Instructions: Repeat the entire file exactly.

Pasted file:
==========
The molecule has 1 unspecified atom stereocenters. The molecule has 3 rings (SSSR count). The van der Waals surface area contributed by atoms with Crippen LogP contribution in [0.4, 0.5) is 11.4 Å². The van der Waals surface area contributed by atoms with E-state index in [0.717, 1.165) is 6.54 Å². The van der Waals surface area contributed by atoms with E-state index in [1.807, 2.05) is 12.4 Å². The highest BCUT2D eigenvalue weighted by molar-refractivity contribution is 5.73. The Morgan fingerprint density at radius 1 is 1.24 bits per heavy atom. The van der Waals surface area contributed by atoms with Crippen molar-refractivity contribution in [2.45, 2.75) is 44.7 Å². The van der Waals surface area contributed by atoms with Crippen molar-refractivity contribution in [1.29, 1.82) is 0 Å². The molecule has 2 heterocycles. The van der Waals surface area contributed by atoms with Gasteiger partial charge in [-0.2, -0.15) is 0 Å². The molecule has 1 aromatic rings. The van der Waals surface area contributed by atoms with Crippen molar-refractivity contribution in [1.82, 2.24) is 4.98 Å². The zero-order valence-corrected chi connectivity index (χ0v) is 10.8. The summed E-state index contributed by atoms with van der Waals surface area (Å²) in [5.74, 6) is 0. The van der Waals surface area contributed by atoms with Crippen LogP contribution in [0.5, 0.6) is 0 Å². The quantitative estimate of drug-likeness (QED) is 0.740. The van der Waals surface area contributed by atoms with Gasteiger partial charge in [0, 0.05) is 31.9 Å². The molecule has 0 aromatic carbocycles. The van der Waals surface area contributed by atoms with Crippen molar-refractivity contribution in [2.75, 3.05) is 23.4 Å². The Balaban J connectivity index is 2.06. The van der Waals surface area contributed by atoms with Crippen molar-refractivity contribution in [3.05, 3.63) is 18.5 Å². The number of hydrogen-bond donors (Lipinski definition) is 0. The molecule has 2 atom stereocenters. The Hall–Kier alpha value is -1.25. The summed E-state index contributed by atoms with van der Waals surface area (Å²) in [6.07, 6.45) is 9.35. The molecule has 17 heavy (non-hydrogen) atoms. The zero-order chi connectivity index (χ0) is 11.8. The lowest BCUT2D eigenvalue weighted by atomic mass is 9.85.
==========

The molecule has 1 unspecified atom stereocenters. The molecule has 3 rings (SSSR count). The van der Waals surface area contributed by atoms with Crippen LogP contribution in [0.4, 0.5) is 11.4 Å². The van der Waals surface area contributed by atoms with E-state index in [0.717, 1.165) is 6.54 Å². The van der Waals surface area contributed by atoms with E-state index in [1.807, 2.05) is 12.4 Å². The highest BCUT2D eigenvalue weighted by molar-refractivity contribution is 5.73. The Morgan fingerprint density at radius 1 is 1.24 bits per heavy atom. The van der Waals surface area contributed by atoms with Crippen molar-refractivity contribution in [2.45, 2.75) is 44.7 Å². The van der Waals surface area contributed by atoms with Crippen molar-refractivity contribution in [1.29, 1.82) is 0 Å². The molecule has 2 heterocycles. The van der Waals surface area contributed by atoms with Gasteiger partial charge in [-0.2, -0.15) is 0 Å². The molecule has 1 aromatic rings. The van der Waals surface area contributed by atoms with Crippen molar-refractivity contribution in [1.82, 2.24) is 4.98 Å². The zero-order valence-corrected chi connectivity index (χ0v) is 10.8. The summed E-state index contributed by atoms with van der Waals surface area (Å²) in [5.74, 6) is 0. The van der Waals surface area contributed by atoms with Crippen LogP contribution in [0.5, 0.6) is 0 Å². The quantitative estimate of drug-likeness (QED) is 0.740. The van der Waals surface area contributed by atoms with Gasteiger partial charge in [0, 0.05) is 31.9 Å². The molecule has 0 aromatic carbocycles. The van der Waals surface area contributed by atoms with Crippen molar-refractivity contribution in [2.75, 3.05) is 23.4 Å². The Balaban J connectivity index is 2.06. The van der Waals surface area contributed by atoms with Crippen molar-refractivity contribution in [3.05, 3.63) is 18.5 Å². The number of hydrogen-bond donors (Lipinski definition) is 0. The molecule has 2 atom stereocenters. The Hall–Kier alpha value is -1.25. The summed E-state index contributed by atoms with van der Waals surface area (Å²) in [6.07, 6.45) is 9.35. The molecule has 17 heavy (non-hydrogen) atoms. The zero-order chi connectivity index (χ0) is 11.8. The lowest BCUT2D eigenvalue weighted by atomic mass is 9.85.